Mother's Day is definitely on top of the celebration priority list. (Wasn't Father's Day created by default?) It's a day moms anticipate, whether for the family traditions, the kids' one-of-a- kind crafts, or for the recognition itself.
When I was six years old, my sisters and I created an elaborated plan to make my mother queen for the day. We made her bacon and eggs for breakfast with help from Chef Dad, set up a throne in our sunroom where streamers draped the ceiling and announced her as she descended the stairs. We tied a big sheet around her shoulders and topped her head with what we considered to be a crown. We each presented her a card and a little potted plant or mug we decorated at school. She went along with the entire royal morning.
Now that's a mom.
Breakfast or brunch have always been a big part of Mother's Day, as if we can't wait to show her our appreciation â€” it must be done first thing. Brunch did become part of my family's annual tradition, as well as gifts of flowers, pastries, perfume, handmade earrings, charms and framed photos.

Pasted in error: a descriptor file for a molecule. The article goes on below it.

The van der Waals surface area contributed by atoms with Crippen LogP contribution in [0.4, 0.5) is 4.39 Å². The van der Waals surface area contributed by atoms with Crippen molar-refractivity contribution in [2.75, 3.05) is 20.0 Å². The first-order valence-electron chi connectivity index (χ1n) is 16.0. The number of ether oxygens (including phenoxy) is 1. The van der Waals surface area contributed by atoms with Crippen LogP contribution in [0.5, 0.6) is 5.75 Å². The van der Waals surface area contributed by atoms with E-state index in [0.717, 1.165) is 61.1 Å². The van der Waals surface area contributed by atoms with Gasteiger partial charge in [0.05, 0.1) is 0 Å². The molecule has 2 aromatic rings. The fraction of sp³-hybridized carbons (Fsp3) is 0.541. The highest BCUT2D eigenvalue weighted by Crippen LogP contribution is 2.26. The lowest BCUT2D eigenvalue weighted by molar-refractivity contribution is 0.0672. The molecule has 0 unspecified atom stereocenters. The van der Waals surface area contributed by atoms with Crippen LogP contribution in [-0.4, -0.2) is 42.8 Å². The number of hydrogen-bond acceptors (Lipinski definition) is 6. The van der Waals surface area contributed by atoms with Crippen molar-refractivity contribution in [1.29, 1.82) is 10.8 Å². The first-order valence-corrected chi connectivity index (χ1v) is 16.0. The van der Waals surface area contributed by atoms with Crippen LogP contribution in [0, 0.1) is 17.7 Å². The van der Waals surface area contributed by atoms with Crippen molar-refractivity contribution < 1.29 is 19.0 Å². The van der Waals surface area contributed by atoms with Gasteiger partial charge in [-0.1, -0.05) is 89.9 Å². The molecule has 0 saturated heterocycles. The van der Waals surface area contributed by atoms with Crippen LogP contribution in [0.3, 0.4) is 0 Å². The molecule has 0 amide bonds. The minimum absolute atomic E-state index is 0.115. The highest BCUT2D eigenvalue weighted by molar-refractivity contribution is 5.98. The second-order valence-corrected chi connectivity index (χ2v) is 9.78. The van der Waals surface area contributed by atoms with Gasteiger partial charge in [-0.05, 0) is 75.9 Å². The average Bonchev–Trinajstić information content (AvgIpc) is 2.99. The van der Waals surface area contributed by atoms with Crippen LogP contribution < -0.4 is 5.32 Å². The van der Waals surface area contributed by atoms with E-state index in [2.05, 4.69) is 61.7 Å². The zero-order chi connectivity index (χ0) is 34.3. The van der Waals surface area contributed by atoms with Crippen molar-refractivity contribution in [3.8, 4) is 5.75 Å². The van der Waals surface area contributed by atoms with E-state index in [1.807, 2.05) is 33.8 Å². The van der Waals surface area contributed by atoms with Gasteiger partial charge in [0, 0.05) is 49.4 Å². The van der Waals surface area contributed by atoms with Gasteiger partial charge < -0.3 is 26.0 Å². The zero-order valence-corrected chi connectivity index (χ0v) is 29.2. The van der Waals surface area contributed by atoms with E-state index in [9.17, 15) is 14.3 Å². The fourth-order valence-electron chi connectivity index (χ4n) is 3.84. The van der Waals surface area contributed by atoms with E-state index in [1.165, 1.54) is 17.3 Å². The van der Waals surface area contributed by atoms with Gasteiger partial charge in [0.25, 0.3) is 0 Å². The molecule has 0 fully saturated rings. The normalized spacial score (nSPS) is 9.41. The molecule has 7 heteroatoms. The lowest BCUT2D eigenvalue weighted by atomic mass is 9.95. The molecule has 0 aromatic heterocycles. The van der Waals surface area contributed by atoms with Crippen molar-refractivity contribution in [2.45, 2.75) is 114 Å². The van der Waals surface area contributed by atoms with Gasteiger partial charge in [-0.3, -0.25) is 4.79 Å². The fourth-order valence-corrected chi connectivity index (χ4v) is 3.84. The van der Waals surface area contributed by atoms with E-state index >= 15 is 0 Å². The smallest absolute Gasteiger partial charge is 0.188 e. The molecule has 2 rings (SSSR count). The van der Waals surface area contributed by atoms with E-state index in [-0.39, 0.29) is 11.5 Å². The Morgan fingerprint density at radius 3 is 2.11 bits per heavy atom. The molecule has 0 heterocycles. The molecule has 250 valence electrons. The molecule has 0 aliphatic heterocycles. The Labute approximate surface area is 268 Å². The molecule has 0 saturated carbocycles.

It's the perfect day to embrace taking care of mom. After all, mothers spend a lot of days wiping noses, scrubbing stains, making meals, resolving conflict, drying tears, repairing toys and looking at the clock. So reversing the roles seemed like the right thing to do.
It wasn't until I became a mother that I understood the devotion and love a mother has for her child. And although the bedsheet as a cape was really fashionable, my mom would have worn a potato sack if it meant seeing the smile on our faces.
I know she was enamored by the attention and focus we had on her, and she was lost in the moment. This is why moms see a Picasso in a scribble.
In a sense, every day is Mother's Day because we crazy moms are able to watch our beautiful children grow a little more. It is rewarding and awe-inspiring.
Taking one day to formally recognize mom for her countless and endless contributions is quite a small undertaking, all things considered.
So get the obnoxiously large bouquet and make brunch last into dinner. Fill the day with her favorite things and chat about memories while making a few more. And never â€¨underestimate the sentimental power a home hanscraft present can have - like a little painted handprint.
IÂ can't say forever for sure why this particular Mother's Day came to mind. Perhaps it's because it was the first time in my childhood I saw my mother as a woman rather than a nightmare - fighting warrior, sock-finding, magician, or taxi driver. Instead, she sat there with happy tears and a permanent smile, her heart overflowing. I definitely felt the side effect of our actions, and it stayed with me every year since.